Saturday, 9/24/11

by musicclipoftheday

Morton Feldman, For Christian Wolff (flute, piano, celesta; 1986)

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Listening to this, you can find it hard to remember, after an hour or so, what the world sounded like before it began playing.

More? Here. And here. And here. And here. And here. And here.

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lagniappe

Imagine a long, narrow hallway with paintings—subtle, shimmering abstracts by Mark Rothko—hung along both walls. Imagine walking through the hallway, stopping to examine one painting closely before moving on to the next. Imagine the hallway extends for three miles without an exit. This should give you some idea of what listening to For Christian Wolff is like. What might be hell to some people could be an all-too-brief time spent in paradise for others.

—Art Lange, Fanfare, July/August 2009

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At the beginning of Morton Feldman’s “For Christian Wolff” at the Alternative Museum last Sunday afternoon, Nils Vigeland – who played the piano and celesta to Eberhard Blum’s flute – invited listeners with other engagements or expired patience to leave at will.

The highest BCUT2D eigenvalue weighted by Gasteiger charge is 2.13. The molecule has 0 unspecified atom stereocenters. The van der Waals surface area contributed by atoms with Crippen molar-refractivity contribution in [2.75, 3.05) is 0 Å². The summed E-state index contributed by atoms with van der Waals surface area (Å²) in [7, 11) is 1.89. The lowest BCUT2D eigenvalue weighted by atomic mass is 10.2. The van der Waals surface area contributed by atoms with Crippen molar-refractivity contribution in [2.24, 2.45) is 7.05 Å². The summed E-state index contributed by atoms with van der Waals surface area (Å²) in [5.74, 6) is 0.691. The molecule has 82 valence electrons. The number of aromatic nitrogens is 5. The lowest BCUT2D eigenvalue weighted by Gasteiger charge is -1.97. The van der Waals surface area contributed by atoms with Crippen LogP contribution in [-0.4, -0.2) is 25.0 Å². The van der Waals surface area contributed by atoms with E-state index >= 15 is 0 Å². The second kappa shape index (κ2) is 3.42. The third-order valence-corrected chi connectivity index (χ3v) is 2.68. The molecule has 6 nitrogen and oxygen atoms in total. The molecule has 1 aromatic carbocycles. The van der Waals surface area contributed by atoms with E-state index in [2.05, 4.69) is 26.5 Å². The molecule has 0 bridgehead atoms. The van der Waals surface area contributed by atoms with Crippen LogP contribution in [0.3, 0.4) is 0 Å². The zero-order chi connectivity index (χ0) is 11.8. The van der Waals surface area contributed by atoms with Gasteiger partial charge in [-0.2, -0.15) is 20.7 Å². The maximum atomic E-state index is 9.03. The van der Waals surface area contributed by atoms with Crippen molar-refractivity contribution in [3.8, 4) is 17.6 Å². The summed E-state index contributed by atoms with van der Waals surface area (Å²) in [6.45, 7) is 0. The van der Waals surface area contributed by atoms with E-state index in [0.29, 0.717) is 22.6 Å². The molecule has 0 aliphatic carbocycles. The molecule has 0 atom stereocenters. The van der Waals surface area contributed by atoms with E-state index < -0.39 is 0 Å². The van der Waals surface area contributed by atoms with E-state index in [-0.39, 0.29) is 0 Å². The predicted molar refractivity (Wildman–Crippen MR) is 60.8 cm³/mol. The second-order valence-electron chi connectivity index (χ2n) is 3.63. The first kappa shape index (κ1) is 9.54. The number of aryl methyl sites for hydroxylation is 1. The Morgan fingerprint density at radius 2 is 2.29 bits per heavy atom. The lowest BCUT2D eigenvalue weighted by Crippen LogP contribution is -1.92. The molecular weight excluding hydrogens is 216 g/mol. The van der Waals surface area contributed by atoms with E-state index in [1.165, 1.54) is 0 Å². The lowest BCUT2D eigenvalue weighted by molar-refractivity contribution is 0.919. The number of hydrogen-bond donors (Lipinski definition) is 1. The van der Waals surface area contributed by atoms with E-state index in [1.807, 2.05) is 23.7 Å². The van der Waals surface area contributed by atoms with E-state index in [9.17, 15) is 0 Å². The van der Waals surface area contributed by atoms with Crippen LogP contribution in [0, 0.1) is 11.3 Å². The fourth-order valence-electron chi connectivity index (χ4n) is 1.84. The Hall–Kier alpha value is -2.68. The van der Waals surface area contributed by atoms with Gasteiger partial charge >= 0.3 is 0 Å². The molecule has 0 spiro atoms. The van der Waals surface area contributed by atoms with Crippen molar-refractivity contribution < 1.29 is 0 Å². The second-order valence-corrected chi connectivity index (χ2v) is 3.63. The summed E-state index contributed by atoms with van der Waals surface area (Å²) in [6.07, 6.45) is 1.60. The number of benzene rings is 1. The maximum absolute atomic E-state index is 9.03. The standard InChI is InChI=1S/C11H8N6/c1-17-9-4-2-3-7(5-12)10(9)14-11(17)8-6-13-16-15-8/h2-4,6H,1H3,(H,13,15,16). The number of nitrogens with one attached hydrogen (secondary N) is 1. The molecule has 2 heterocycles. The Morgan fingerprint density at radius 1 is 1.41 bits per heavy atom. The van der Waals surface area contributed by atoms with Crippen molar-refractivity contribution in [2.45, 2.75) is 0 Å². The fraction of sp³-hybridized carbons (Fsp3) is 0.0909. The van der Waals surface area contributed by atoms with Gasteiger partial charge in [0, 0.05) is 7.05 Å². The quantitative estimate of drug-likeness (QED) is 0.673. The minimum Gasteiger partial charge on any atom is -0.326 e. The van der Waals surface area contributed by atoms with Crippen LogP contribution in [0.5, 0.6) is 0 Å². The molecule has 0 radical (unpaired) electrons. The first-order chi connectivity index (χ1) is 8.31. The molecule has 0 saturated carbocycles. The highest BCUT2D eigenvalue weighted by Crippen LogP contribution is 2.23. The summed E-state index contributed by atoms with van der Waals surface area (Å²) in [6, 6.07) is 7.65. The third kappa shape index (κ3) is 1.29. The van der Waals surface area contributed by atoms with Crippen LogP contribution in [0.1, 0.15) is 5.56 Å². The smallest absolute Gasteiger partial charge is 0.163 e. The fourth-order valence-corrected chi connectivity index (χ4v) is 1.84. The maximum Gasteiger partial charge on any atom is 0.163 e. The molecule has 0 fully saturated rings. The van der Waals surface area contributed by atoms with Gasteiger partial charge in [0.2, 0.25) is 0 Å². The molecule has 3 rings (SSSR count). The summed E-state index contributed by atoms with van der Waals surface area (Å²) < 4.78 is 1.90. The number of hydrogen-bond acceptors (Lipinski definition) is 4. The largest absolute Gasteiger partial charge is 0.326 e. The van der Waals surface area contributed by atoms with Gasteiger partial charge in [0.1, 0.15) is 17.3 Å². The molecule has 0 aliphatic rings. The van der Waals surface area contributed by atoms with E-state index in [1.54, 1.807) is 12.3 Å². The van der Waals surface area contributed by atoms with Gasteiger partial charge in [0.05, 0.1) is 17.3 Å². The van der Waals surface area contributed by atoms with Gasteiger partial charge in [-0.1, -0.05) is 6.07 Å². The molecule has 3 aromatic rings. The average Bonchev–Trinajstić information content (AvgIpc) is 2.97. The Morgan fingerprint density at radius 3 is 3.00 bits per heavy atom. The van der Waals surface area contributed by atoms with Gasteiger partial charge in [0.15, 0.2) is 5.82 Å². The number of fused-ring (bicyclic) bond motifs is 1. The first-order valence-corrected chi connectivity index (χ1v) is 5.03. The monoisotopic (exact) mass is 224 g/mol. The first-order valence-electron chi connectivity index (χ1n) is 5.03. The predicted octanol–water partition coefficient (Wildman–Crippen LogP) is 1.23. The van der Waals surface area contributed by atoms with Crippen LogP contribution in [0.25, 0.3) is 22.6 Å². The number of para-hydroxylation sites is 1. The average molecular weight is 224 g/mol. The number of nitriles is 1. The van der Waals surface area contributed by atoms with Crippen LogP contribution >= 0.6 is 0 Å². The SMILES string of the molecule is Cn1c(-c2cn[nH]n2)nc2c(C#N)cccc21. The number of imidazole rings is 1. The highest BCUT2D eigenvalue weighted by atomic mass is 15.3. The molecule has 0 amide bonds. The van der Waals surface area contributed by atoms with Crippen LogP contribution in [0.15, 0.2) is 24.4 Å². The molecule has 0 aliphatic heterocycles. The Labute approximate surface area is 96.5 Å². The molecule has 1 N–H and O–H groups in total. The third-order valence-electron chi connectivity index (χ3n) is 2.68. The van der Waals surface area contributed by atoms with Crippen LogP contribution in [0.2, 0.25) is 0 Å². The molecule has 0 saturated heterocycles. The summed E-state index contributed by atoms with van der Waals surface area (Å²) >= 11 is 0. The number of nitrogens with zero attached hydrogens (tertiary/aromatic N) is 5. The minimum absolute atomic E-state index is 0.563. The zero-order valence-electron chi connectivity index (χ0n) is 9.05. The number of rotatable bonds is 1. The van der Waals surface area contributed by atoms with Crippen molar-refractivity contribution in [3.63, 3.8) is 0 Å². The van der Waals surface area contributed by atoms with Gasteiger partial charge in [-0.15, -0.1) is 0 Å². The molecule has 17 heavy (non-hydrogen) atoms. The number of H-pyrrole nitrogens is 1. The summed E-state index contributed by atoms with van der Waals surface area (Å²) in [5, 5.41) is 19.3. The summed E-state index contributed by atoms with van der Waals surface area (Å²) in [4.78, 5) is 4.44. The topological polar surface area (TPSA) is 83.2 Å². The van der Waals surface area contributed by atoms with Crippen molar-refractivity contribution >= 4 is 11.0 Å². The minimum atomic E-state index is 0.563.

The few who did walk out before this three-and-a-half-hour musical experience was over neither insulted the spirit of the late Mr. Feldman’s piece nor necessarily missed anything. This music, with its trancelike exposition of simple intervals, can haunt one as much in one hour as it can in three.

“For Christian Wolff” is music whose internal clock has stopped. It offers us the moment, invites us to forget what has already happened and discourages any curiosity about the future. Mr. Wolff was on hand to honor his late colleague. His introductory words – which said little about either the music, the composer or himself – seemed terribly appropriate to the occasion.

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“For Christian Wolff” . . . gives us a deflected image of silence. Like the shadows of Plato’s cave, it is a corporeal flicker of pure nothingness – the kind of music that in the heavens surely sets the toes of gods to tapping.

—Bernard Holland, New York Times, 4/1/90